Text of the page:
BERSIH 2.0 overcomes the police state


We fear UMNO no more!

Malaysians and their supporters gathered in capital cities around the world today in Bersih 2.0 Global solidarity walks as the Opposition leader in their home country lay injured after a violent government crackdown on a peaceful Kuala Lumpur call for electoral reform.

An estimated 50,000 Malaysians took to the streets of KL in defiance of a government ban and even as Bersih 2.0 leaders were arrested.

Helicopters hovered over the capital amid heavy rains and Federal Reserve Unit troops blocked KL’s main arterial roads, but Malaysians proved unstoppable in their determination to stare down a belligerent government that had disallowed and demonised a public gathering for free and fair elections.

They staged an advance-retreat-advance street strategy against a massive police and riot squad presence, sustaining tear-gas and water-cannons attacks, overcoming roadblocks and the cancellation of all public transport across Malaysia’s richest urban centre.

Tear-gas canisters were also fired into Tung Shin Hospital in Jalan Pudu, KL, as riot squads targeted marchers who kept trying to avoid the roadblocks.

Developments in the violent state crackdown on the peaceful Bersih 2.0 rally were relayed to crowds across the world via Twitter, Facebook, mobile phones and wi-fi driven laptops and iPads.

PKR vice-president Nurul Izzah Anwar told New Mandala, “Malaysia is effectively a police state,” speaking after the riot squad attack that left her father, Anwar Ibrahim, injured.

Australian state capital cities were among the first worldwide to answer the clarion call to support the second Bersih rally in KL; the first was held in 2007.

More than 750 Malaysians and their supporters in Victorian capital Melbourne were the first Down Under to hold their Bersih 2.0 rally. By day’s end, Sydney, Canberra Adelaide, Perth and Brisbane saw politicians, union officials, Singaporeans and friendly NGO representatives add their voices to the widely embraced KL call to return democratic integrity to Malaysia’s electoral system.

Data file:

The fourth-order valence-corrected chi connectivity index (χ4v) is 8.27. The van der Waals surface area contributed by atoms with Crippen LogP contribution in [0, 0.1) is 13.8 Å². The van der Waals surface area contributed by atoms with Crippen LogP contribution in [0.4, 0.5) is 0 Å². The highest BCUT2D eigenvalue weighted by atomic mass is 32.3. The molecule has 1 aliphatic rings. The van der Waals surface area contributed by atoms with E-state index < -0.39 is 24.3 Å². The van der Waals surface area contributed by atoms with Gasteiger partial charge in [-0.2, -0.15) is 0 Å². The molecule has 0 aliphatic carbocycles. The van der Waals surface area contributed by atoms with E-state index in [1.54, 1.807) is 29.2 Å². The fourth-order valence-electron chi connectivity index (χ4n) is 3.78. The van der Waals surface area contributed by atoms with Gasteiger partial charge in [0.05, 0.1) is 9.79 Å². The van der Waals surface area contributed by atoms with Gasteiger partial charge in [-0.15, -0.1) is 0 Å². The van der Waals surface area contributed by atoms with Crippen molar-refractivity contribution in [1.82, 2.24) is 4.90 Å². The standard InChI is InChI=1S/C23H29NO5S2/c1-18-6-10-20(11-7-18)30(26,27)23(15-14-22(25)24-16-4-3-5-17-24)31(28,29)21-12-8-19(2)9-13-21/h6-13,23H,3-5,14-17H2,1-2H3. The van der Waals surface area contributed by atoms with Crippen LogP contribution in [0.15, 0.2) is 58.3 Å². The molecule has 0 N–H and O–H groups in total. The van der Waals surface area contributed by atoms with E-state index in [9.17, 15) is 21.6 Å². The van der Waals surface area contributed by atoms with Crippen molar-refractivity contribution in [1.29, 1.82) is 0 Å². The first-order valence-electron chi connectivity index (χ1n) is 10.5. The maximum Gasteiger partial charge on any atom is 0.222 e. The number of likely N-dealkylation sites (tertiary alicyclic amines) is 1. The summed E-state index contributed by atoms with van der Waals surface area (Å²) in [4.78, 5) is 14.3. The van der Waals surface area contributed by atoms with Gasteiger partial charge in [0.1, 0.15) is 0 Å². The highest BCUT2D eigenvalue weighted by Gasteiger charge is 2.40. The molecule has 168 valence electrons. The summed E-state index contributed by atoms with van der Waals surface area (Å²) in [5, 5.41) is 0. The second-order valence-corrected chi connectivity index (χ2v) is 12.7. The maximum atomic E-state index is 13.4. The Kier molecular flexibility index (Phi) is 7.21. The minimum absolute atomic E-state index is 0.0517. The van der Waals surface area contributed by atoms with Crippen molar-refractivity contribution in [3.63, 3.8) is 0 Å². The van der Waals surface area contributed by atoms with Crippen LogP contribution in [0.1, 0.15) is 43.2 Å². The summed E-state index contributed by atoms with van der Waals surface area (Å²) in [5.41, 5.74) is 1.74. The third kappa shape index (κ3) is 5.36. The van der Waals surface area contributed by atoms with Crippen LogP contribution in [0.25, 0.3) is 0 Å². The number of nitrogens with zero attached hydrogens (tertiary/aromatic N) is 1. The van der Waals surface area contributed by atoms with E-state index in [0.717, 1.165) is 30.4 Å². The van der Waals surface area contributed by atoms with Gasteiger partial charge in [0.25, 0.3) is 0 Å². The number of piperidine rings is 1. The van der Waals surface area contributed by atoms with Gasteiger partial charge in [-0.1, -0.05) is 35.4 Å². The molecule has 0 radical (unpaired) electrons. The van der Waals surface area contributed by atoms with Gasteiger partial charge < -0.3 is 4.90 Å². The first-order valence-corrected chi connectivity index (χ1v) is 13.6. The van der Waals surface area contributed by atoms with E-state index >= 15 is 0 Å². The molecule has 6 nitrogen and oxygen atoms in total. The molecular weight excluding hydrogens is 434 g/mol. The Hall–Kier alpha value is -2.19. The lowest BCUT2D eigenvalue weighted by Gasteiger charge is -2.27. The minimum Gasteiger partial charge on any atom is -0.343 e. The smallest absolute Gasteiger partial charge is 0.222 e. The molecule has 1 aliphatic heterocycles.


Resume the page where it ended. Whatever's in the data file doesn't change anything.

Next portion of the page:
Malaysian anti-Lynas campaigners from Kuantan on Malaysia’s east coast joined the Town Hall rally in Sydney’s Town Square, which saw nearly two hours of speeches, personal stories, skits and music on a wintry but sunny mid-afternoon.

As Australians joined hands with Malaysians, the Bersih 2.0 Global roll call drew in Geneva, London, Cork (Ireland), Paris, Taipei, Seoul, Tokyo, Hong Kong, Jakarta, San Francisco, Los Angeles, New York and Washington DC.

Bersih 2.0 leaders said at least 50,000 people took to KL byways, alleys and lanes, many pouring out of hotels they had booked into days ahead to avoid having to manoeuvre past blocks on arterial roads.

National laureate A. Samad Said, arrested mid-week and later released, said at Merdeka Stadium that their rally was a “great success”.

“I have never seen all the races in Malaysia so united for one cause before,” Samad said.

Anwar Ibrahim was hurt in the head when tear-gas canisters were apparently fired directly at him.

Daughter Izzah said her father had “sustained head injuries, receiving urgent medical attention”.

“The FRU had fired tear gas canisters directly at him, and I fear for the worse,” Izzah said soon after the attack.

“YB Khalid Samad underwent six stitches at the back of his head after being hit by a tear-gas canister. They were all in the tunnel at KL Sentral in Brickfields.

“It was a blatant show of brute force by the police, under orders of the Minister for Home Affairs and the PM.

“Malaysia is effectively a police state.”

“All my sisters, my mum, my husband were with me – concerned citizens who will continue the fight alongside so many courageous others to ensure we realise a truly fair, clean and transparent election system.”

Another Bersih 2.0 walker who survived the attacks said: “I am enraged. We must vote out UMNO-anchored Barisan Nasional.

“They are liars and cheats. There is nothing honourable about them.